Monday, September 10, 2018

Baler Break: Taking the Chill Pill, the Sights and the Food in Aurora

The surf.  The waves.  The light.  Ampere Beach in the morning
That we were billeted in a boutique resort in Baler is a telltale indication that the place has come a long way from quaint and simple.   Two of our friends were celebrating their birthdays in September and an invite to spend a weekend in L'Sirene, the only boutique resort in Baler, Aurora, came in.  Who am I to say no?  Even though I'm really more at home in simpler accommodations, I'll take a complimentary treat.  Besides, I need the break.

Curious that all this time I've been to the places near the province but I've never been to Baler.  My friends, who've all been repeat visitors to the place, cannot help but keep comparing the old with the new.  A Mercury Drug in town.  Three 7Eleven stores scattered in adjoining barangays.  And now, a boutique resort catering to the other extreme of the market that once patronized Baler.

First off, the bus trip was really fast -- much faster than I thought it would be.  We left the Joybus station in Cubao around 11pm and before we really got into the deeper phases of slumber, the conductor was already tapping the side of the bus prior to parking in Baler before 5:30am.  I don't intend to complain although a) being relegated to the rearmost seats to the side of the restroom isn't exactly comfy; my seat doesn't recline and I felt the bumps of the road; and b) the restroom really stinks (in an enclosed space, this is really problematic).  Anyway, L'Sirene has an early check-in add-on of P250/hour which we took advantage of since we hardly slept on the Joybus anyway.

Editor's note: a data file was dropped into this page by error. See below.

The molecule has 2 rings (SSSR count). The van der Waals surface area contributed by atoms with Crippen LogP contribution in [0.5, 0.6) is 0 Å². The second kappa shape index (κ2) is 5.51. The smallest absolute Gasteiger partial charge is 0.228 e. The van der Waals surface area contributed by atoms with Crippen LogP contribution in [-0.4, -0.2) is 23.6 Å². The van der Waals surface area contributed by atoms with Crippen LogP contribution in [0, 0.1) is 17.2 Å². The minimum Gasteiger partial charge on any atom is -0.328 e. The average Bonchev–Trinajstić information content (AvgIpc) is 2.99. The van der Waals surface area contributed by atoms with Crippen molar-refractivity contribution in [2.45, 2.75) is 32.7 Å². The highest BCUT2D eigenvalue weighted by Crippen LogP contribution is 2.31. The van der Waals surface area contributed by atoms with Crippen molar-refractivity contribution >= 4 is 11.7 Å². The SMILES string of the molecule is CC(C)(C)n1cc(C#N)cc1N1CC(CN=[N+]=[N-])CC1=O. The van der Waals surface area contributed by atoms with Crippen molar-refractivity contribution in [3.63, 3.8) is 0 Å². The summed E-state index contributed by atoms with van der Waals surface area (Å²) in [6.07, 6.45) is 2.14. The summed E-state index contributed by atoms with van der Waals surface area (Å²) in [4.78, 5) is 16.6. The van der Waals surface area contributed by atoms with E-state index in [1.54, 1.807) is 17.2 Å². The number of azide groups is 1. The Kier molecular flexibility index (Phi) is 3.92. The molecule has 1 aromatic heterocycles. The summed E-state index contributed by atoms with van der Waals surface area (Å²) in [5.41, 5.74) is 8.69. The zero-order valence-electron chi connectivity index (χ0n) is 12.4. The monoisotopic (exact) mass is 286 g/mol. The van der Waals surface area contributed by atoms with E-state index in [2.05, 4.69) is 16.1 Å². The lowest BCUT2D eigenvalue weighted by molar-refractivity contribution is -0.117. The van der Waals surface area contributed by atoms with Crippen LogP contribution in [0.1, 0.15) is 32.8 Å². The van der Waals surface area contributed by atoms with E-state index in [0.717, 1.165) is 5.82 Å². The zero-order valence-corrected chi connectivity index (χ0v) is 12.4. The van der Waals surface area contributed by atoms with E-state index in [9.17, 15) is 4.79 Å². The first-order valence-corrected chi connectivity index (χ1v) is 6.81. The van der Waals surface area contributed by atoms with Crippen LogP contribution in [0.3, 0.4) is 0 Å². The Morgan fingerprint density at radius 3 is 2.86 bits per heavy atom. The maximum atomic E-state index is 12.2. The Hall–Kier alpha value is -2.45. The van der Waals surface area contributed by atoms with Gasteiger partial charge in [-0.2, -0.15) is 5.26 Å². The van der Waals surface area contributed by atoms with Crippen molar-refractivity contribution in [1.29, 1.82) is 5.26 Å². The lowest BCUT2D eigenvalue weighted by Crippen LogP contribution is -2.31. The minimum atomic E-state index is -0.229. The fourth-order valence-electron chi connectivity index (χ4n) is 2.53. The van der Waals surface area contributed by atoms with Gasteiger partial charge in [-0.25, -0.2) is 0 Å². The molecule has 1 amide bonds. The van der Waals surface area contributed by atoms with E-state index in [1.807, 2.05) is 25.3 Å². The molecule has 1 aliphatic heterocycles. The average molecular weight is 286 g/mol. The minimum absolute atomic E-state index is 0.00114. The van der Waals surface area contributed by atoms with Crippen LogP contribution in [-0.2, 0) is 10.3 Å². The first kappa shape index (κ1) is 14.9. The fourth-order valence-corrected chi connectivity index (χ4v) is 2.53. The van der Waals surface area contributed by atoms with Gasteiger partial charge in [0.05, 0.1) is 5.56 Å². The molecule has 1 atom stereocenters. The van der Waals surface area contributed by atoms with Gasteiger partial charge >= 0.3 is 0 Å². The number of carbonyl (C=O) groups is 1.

Mother Falls of Ditumabo
L'SIRENE, FINDING A BIT OF SWANK AMIDST THE COCONUT GROVES. L'Sirene is well, serene, if swanky, especially on a Friday.  It's tucked in a 3-hectare former coconut plantation in Brgy. Reserva, about 7 kilometers away from the main town and sort of sizeable easement of 300-350 meters from the main road as the resort faces the sea to the east.  It could be a bit unfair to repeat the oft-said label -- that the place's claim to fame is its owner, sexy actress Sam Pinto -- because the resort is rather nice.  The rooms are walled from the courtyard/pool with glass, which while elegant, distinctivem and adds to the sophisticated architecture, makes it hard for people like me to sleep as I can't really rest with even a tiny bit ambient light (good thing I always carry an eye mask).   The loo is a separate room from the shower which is very, very convenient.  There's a 43" LED flatscreen with Cignal digital box which is nice but personally, I take it as an unnecessary complication when out on vacation as it lulls you to passivity instead of pushing you to explore.   It's also hard to complain about the bed, pillows and sheets save for the fact that it's easy to get lazy and opt to stay in (such is the dilemma of the present day tourist:  too comfortable accommodations can lure you away from what you came for in the first place).